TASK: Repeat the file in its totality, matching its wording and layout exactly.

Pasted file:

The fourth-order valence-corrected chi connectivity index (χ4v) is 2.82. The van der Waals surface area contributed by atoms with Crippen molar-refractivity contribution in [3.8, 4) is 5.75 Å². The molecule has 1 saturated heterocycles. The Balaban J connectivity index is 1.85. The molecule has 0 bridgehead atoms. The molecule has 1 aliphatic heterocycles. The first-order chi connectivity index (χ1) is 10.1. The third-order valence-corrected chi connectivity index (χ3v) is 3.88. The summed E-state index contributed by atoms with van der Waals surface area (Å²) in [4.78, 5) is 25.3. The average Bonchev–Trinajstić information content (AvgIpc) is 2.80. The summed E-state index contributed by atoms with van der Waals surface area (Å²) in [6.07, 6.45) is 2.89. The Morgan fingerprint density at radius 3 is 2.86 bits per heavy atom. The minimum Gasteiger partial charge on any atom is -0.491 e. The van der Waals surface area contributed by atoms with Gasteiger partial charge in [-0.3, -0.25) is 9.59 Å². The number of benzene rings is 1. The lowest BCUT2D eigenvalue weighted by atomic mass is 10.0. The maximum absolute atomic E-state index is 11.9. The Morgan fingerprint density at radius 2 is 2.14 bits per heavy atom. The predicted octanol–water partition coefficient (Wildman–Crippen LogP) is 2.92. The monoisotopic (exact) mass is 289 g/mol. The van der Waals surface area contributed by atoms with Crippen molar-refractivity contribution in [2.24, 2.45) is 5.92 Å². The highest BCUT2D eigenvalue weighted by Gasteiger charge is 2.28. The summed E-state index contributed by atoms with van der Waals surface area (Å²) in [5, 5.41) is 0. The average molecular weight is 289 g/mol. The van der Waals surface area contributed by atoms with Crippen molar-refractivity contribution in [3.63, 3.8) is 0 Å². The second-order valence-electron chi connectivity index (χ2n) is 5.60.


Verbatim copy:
The fourth-order valence-corrected chi connectivity index (χ4v) is 2.82. The van der Waals surface area contributed by atoms with Crippen molar-refractivity contribution in [3.8, 4) is 5.75 Å². The molecule has 1 saturated heterocycles. The Balaban J connectivity index is 1.85. The molecule has 0 bridgehead atoms. The molecule has 1 aliphatic heterocycles. The first-order chi connectivity index (χ1) is 10.1. The third-order valence-corrected chi connectivity index (χ3v) is 3.88. The summed E-state index contributed by atoms with van der Waals surface area (Å²) in [4.78, 5) is 25.3. The average Bonchev–Trinajstić information content (AvgIpc) is 2.80. The summed E-state index contributed by atoms with van der Waals surface area (Å²) in [6.07, 6.45) is 2.89. The Morgan fingerprint density at radius 3 is 2.86 bits per heavy atom. The minimum Gasteiger partial charge on any atom is -0.491 e. The van der Waals surface area contributed by atoms with Gasteiger partial charge in [-0.3, -0.25) is 9.59 Å². The number of benzene rings is 1. The lowest BCUT2D eigenvalue weighted by atomic mass is 10.0. The maximum absolute atomic E-state index is 11.9. The Morgan fingerprint density at radius 2 is 2.14 bits per heavy atom. The predicted octanol–water partition coefficient (Wildman–Crippen LogP) is 2.92. The monoisotopic (exact) mass is 289 g/mol. The van der Waals surface area contributed by atoms with Crippen molar-refractivity contribution in [2.24, 2.45) is 5.92 Å². The highest BCUT2D eigenvalue weighted by Gasteiger charge is 2.28. The summed E-state index contributed by atoms with van der Waals surface area (Å²) in [5, 5.41) is 0. The average molecular weight is 289 g/mol. The van der Waals surface area contributed by atoms with Crippen molar-refractivity contribution in [3.63, 3.8) is 0 Å². The second-order valence-electron chi connectivity index (χ2n) is 5.60.